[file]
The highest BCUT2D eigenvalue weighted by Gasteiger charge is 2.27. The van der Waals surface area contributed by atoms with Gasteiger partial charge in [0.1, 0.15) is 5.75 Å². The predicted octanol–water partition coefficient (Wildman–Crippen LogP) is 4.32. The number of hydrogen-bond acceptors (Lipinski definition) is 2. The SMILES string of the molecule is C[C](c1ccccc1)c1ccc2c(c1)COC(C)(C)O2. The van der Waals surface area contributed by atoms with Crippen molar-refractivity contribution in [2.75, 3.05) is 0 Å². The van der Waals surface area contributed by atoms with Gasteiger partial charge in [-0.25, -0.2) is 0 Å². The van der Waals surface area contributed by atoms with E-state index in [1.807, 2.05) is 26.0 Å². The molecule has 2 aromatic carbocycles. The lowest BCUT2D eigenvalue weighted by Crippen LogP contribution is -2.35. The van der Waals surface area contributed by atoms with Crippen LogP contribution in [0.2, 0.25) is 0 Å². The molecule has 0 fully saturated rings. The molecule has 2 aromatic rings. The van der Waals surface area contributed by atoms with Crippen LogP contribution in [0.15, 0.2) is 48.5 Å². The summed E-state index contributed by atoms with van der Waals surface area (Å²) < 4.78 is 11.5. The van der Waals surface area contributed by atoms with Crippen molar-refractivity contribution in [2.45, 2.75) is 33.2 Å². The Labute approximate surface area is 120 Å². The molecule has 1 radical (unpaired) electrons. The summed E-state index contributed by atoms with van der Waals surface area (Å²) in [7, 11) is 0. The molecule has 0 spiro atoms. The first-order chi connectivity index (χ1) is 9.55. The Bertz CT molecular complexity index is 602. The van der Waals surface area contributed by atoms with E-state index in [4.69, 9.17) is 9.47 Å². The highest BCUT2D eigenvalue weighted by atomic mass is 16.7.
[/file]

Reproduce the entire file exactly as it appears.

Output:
The highest BCUT2D eigenvalue weighted by Gasteiger charge is 2.27. The van der Waals surface area contributed by atoms with Gasteiger partial charge in [0.1, 0.15) is 5.75 Å². The predicted octanol–water partition coefficient (Wildman–Crippen LogP) is 4.32. The number of hydrogen-bond acceptors (Lipinski definition) is 2. The SMILES string of the molecule is C[C](c1ccccc1)c1ccc2c(c1)COC(C)(C)O2. The van der Waals surface area contributed by atoms with Crippen molar-refractivity contribution in [2.75, 3.05) is 0 Å². The van der Waals surface area contributed by atoms with Gasteiger partial charge in [-0.25, -0.2) is 0 Å². The van der Waals surface area contributed by atoms with E-state index in [1.807, 2.05) is 26.0 Å². The molecule has 2 aromatic carbocycles. The lowest BCUT2D eigenvalue weighted by Crippen LogP contribution is -2.35. The van der Waals surface area contributed by atoms with Crippen LogP contribution in [0.2, 0.25) is 0 Å². The molecule has 0 fully saturated rings. The molecule has 2 aromatic rings. The van der Waals surface area contributed by atoms with Crippen LogP contribution in [0.15, 0.2) is 48.5 Å². The summed E-state index contributed by atoms with van der Waals surface area (Å²) < 4.78 is 11.5. The van der Waals surface area contributed by atoms with Crippen molar-refractivity contribution in [2.45, 2.75) is 33.2 Å². The Labute approximate surface area is 120 Å². The molecule has 1 radical (unpaired) electrons. The summed E-state index contributed by atoms with van der Waals surface area (Å²) in [7, 11) is 0. The molecule has 0 spiro atoms. The first-order chi connectivity index (χ1) is 9.55. The Bertz CT molecular complexity index is 602. The van der Waals surface area contributed by atoms with E-state index in [4.69, 9.17) is 9.47 Å². The highest BCUT2D eigenvalue weighted by atomic mass is 16.7.